Sermon at the Sung Eucharist on the First Sunday of Christmas 2018
There is so much we do not know...
The Reverend Ralph Godsall Priest Vicar
Sunday, 30th December 2018 at 11.15 AM
Over Christmas, so we are informed, almost half the population of the country has watched ‘EastEnders’, ‘Coronation Street’ or ‘Emmerdale’, several times. By my reckoning the other half has been playing trivia and quiz games. Between them these two pastimes have captured the imagination of the nation, and if you indulge in neither, or worse still have heard of neither, you are best advised to confess this in select company only.
‘EastEnders’, ‘Coronation Street’ and ‘Emmerdale’ indulge our thirst for knowing what goes on in other people’s lives. We must know what happens next. Quiz games satisfy us with discoveries about our own knowledge. We learn how much trivia we do know. Chillingly, we also discover how often we do not know things we think we should.
Knowing. We make assumptions that others know what is obvious to us. Jesus does so in this morning’s gospel. ‘Did you not know that I must be in my Father’s house?’ (Luke 2.49) But his parents did not understand.
If you were asked who the person was you thought you knew best, I wonder whom you would name. If married, perhaps your husband or wife. If unmarried, maybe your mother or father. In some cases, perhaps another relative – a brother, sister or grandparents. No doubt some of us would think of a friend – friendship often has a quality of ‘knowing’ which family relationships obscure.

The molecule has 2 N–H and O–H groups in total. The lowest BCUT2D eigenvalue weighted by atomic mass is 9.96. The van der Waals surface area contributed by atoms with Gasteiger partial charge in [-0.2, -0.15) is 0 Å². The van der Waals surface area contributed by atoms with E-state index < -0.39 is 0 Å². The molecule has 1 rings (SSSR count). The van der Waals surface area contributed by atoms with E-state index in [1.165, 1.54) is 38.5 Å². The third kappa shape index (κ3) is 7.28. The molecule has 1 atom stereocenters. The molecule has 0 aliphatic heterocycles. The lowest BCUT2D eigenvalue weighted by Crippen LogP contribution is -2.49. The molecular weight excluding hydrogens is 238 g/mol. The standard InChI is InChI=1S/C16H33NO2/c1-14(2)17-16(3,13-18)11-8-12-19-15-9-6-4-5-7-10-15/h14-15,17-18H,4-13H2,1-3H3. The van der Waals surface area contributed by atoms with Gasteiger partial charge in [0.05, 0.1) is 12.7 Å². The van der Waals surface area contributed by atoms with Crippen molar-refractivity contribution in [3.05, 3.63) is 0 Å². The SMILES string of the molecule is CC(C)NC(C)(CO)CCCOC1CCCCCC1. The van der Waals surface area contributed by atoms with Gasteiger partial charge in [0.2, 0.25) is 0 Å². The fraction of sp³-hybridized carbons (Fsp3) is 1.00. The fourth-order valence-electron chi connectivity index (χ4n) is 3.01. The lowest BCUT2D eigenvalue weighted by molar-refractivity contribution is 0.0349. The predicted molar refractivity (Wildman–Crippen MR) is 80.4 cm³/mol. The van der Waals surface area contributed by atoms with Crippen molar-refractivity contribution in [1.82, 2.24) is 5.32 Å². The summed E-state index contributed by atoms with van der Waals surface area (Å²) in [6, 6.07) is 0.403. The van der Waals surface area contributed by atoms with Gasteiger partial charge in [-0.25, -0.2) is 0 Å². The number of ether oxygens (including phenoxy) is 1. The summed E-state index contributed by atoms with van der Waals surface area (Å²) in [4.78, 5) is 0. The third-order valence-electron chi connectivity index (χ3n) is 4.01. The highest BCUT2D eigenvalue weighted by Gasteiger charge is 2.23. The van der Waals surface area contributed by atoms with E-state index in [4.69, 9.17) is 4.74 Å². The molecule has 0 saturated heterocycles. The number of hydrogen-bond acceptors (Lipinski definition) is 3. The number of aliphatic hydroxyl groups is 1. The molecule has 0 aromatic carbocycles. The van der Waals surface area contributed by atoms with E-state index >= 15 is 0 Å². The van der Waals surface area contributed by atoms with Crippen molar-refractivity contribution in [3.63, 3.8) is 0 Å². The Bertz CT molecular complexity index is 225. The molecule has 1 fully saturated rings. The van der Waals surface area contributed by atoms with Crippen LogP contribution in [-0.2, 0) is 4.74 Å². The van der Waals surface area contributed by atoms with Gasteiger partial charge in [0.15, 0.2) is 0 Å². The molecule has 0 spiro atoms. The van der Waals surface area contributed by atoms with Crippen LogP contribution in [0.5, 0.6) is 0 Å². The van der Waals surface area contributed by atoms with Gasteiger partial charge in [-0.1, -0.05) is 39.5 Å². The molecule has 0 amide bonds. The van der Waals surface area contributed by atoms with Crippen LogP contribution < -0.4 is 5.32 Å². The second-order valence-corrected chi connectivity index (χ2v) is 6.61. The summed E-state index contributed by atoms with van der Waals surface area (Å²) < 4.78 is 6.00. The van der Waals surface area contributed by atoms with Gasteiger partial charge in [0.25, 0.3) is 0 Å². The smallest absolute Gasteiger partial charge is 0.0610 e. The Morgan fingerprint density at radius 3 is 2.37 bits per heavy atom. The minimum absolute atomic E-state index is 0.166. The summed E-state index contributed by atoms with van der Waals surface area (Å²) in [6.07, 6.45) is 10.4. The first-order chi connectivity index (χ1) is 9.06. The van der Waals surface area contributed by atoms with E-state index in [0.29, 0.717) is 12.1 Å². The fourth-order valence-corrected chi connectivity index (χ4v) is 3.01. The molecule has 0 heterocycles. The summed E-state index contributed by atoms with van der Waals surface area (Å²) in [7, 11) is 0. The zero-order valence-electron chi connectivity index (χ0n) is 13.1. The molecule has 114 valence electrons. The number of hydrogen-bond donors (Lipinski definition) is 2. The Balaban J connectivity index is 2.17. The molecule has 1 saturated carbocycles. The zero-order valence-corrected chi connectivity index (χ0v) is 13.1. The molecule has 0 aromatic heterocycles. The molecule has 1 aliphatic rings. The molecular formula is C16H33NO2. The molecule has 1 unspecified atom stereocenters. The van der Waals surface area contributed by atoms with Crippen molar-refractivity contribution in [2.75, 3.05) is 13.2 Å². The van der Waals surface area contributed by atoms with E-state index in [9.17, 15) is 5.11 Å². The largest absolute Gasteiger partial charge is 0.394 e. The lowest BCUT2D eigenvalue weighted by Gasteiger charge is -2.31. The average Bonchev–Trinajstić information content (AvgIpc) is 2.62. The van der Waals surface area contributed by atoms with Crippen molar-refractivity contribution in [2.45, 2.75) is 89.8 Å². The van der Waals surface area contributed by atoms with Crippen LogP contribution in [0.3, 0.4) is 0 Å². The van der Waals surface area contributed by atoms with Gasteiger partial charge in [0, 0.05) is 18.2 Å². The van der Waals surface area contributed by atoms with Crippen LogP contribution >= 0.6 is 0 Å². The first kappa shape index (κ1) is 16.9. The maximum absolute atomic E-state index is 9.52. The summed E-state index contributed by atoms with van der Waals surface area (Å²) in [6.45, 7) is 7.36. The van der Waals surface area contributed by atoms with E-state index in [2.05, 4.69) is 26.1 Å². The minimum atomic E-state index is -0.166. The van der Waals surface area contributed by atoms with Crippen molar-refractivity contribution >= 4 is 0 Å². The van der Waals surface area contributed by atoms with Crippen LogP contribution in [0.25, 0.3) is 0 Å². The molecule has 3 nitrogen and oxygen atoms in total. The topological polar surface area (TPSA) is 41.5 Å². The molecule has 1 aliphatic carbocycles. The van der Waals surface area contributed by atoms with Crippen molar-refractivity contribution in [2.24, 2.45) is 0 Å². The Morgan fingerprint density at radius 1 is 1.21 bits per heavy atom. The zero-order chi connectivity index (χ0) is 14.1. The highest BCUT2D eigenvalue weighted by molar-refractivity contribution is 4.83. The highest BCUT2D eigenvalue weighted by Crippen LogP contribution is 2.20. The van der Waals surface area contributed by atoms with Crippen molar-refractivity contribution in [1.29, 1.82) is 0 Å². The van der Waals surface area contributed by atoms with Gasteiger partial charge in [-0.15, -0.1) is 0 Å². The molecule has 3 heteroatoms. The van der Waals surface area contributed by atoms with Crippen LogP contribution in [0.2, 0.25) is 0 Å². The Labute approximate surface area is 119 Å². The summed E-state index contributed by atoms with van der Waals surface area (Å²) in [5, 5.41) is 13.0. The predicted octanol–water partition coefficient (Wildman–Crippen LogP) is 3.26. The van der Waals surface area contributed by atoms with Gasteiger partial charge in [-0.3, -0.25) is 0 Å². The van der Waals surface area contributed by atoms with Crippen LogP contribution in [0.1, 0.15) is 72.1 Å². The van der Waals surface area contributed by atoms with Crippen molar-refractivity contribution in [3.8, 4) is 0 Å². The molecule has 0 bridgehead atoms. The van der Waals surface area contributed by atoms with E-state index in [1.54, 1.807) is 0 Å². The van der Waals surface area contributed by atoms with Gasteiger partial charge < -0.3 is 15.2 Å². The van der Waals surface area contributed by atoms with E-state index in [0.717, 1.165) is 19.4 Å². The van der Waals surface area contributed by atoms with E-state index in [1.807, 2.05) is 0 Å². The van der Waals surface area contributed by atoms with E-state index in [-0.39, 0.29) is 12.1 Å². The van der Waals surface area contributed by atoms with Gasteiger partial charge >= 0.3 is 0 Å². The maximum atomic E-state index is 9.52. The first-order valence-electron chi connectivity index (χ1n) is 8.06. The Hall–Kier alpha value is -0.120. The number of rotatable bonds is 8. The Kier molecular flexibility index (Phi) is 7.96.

Most of us would probably name someone whose life history is only partially known to us. With few exceptions we marry people whom we did not know in childhood. For most of us the first twenty years or so of our husband’s or wife’s life is closed to us, except for a few well-worn family stories and some, usually embarrassing, photographs.
We build up a vague picture of how things were, but we can never experience any of this for ourselves. Yet we know how profound its influence has been on the person we love. Even in the case of a parent their years before our birth are only marginally recoverable in the same way. And so, it is with most friends. Perhaps only with twins is the matter different but they often go their own way in the end as do our children.
What is true for our knowledge of those we love who are closest to us is also true of our knowledge of Jesus. Of the 33 estimated years of Jesus’ life, the first thirty are an almost closed book to us. Too rarely do we ponder this. There are the birth stories, of course, the focus of Christmas, yet these, in different forms, are told in only two of the four gospels. It is a bit like one aunt remembering something extraordinary about your birth and another aunt giving a slightly different version, whilst the rest of the family know nothing at all. You know something was up, but it all seems impenetrable, rather mysterious – a quality we approve of at Christmas.